Rebel Efforts to Liberate the Law

Tim Stanley, Carl Malamud, and the the team at are tenacious, creative and on a mission. Individually, each is finding creative ways to make America’s vast quantity of legal documents available over the Internet at no charge to the public. Together, they are opening up America’s legal system to the public through the Internet.

Malamud states his case in a recent Wired Online Rights article. “Court filings are a part of the fabric of a democracy, and should be freely available to average citizens. We are going after all primary legal materials in the US,” Malamud says. “That’s part of America’s OS, and we think it should be open source.”

This all sounds fairly intellectual, but in fact, freeing documents has required the kind of creativity and even sneakiness more often associated with Robin Hood than with document-management advocates.

  • James Fallows of the Atlantic recounts Malamud’s success in “tricking” the SEC into providng filing information online for free, and his efforts to get C-SPAN to open up its archives of government meetings to the web.
  • The Santa Rose Press Democrat covers Malamud’s effort to persuade California to allow its codes and regulations to be legally downloaded. “The state claims copyright to those laws. It dictates how you can access and distribute them — and therefore how much you’ll have to pay for print or digital copies.” And Tim Stanley blogs about Malamud’s work to keep Oregon’s laws free of copyright.
  • Wired recounts Malamud’s “thumb drive corps” who liberated public documents from libraries around the country, participating in a trial program to give the public unlimited free access to these documents. Volunteers took up PACER’s “all you can eat” offer by downloading large numbers of cases to thumb drives before donating them to his efforts.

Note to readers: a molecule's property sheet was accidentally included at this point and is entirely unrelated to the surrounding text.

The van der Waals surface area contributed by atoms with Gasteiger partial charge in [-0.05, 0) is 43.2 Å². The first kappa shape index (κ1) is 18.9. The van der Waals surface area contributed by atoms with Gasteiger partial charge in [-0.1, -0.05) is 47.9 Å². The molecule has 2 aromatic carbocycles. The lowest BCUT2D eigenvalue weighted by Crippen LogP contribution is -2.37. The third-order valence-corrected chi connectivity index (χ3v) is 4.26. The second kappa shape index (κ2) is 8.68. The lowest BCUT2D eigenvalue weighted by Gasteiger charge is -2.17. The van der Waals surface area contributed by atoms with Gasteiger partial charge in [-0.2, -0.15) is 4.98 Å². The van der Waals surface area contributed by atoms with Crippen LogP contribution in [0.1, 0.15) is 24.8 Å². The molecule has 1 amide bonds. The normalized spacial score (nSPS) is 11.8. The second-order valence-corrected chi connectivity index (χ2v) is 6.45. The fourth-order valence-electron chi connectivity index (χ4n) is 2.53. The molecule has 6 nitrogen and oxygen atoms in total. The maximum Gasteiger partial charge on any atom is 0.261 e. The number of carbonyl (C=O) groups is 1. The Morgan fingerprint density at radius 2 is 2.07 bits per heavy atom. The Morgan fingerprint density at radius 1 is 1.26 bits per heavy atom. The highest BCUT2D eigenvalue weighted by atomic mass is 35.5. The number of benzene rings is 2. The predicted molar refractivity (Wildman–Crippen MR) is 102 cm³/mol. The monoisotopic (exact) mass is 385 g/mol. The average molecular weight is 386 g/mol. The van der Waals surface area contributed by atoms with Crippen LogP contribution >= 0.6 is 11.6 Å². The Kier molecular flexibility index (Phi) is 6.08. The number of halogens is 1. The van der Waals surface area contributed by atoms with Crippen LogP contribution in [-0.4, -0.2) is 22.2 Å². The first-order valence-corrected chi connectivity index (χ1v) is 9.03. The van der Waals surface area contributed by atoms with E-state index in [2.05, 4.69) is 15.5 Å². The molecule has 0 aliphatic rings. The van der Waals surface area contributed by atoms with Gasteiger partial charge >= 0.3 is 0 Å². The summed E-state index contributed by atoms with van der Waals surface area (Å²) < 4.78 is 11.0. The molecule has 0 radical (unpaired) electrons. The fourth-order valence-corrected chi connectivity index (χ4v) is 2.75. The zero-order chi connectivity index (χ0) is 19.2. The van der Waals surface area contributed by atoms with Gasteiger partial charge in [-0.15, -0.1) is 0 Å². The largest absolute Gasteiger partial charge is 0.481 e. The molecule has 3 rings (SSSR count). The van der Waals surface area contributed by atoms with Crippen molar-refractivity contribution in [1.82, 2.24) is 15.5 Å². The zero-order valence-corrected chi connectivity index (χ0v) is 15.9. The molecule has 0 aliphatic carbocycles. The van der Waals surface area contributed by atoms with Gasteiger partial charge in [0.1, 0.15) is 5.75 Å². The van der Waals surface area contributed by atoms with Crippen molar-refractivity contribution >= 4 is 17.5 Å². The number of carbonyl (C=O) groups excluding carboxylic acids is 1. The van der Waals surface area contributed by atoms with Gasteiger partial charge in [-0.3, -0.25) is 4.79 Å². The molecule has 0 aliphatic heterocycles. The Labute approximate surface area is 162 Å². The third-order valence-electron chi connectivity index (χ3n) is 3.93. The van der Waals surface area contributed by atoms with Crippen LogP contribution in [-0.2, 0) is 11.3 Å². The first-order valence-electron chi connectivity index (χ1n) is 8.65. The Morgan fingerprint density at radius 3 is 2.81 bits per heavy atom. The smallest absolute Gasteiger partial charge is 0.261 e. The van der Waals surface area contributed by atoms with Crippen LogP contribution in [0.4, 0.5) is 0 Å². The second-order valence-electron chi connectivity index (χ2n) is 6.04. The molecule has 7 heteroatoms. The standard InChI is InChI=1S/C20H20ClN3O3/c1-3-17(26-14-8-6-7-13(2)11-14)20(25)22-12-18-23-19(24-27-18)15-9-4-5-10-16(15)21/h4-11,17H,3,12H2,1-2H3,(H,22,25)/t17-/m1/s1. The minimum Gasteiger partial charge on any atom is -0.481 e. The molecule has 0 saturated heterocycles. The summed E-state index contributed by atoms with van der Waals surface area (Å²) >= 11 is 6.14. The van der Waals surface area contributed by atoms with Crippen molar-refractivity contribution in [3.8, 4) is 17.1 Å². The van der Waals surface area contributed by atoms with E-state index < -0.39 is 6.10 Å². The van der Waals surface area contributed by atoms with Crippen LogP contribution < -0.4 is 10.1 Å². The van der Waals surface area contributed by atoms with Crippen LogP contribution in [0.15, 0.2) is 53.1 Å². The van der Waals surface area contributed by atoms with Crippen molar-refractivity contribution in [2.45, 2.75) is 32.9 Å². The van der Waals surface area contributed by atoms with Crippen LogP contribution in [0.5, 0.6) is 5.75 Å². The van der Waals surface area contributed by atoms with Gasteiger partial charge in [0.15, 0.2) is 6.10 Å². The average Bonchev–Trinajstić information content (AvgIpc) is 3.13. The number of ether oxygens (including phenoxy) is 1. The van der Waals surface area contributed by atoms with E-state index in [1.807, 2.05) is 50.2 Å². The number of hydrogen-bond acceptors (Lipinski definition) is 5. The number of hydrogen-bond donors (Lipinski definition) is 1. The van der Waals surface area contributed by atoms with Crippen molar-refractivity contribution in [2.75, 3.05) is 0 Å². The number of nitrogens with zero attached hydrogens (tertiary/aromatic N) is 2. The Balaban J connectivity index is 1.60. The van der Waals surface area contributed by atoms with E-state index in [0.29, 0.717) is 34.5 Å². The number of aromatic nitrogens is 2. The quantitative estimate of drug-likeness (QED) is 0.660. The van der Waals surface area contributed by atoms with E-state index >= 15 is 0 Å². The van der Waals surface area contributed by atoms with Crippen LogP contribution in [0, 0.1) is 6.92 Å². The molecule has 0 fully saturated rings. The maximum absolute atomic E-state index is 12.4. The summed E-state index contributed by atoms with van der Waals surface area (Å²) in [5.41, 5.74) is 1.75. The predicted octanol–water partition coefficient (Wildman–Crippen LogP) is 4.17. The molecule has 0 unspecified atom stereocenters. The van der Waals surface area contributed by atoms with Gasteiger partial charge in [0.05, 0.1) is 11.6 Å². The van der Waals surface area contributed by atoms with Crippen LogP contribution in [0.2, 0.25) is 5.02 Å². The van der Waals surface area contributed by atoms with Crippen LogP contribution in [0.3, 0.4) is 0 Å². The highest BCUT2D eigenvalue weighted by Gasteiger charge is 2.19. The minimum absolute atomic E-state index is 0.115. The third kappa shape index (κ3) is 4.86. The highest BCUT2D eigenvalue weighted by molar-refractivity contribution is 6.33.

• The federal court’s search engine, PACER, netted $50 million in 2006 from users accessing federal court records. Malamud has asked lawyers to donate their PACER documents to his open source initiative, His efforts have published all decisions for federal appeals courts over the last 50 years, and 20% of all documents on PACER.

Carl Malamud’s wonderful successes may be more visible than others, because his approach involves civic engagement. His non-profit approach is complimented by businessman and publisher Tim Stanley, and the more academic approach taken by the team at

Tim Stanley is a master of technology, publishing and marketing. He built and sold Findlaw to West Publishing, which is now a unit of Thomson Reuters. Today, his firm Justia both helps law firms use the web for marketing and provides Internet users with free case law, codes, regulations, legal articles and legal blog databases, as well as community resources. They recently added a free database of federal civil district court opinions, and they’ve teamed with Cornell University to add Web 2.0 tools such as wiki pages for decisions.

Finally, AltLaw describes itself as a small effort to make legal opinions easier to find. They’re modest.

AltLaw is a group effort of Stuart Sierra and Paul Ohm, with help from Luis Villa and Dana Powers, and  Tim Wu, the Director of Columbia’s Program on Law and Technology.  The database provides full-text search of Supreme Court and Federal Appellate opinions from the last decade or so. It also allows for easy downloading of decisions in PDF format or plain text. It doesn’t provide the federal opinions found on PACER; that’s where it would connect nicely with Malamud’s current efforts.

Is this bad news for government agencies and private companies who sell access to government records?  Not necessarily. The best information services have already moved past just providing access to data by providing better interfaces to wider ranges of data from across the globe. They also add value by improving the data through special tagging, quality control, and services that intelligently sift through new records to alert customers to just what they need to know.

This is, however, unquestionably good news for consumers of information and the public. And it underscores that we’re living in a time when the personal insight and dedication of even a few people can have far-reaching effects.

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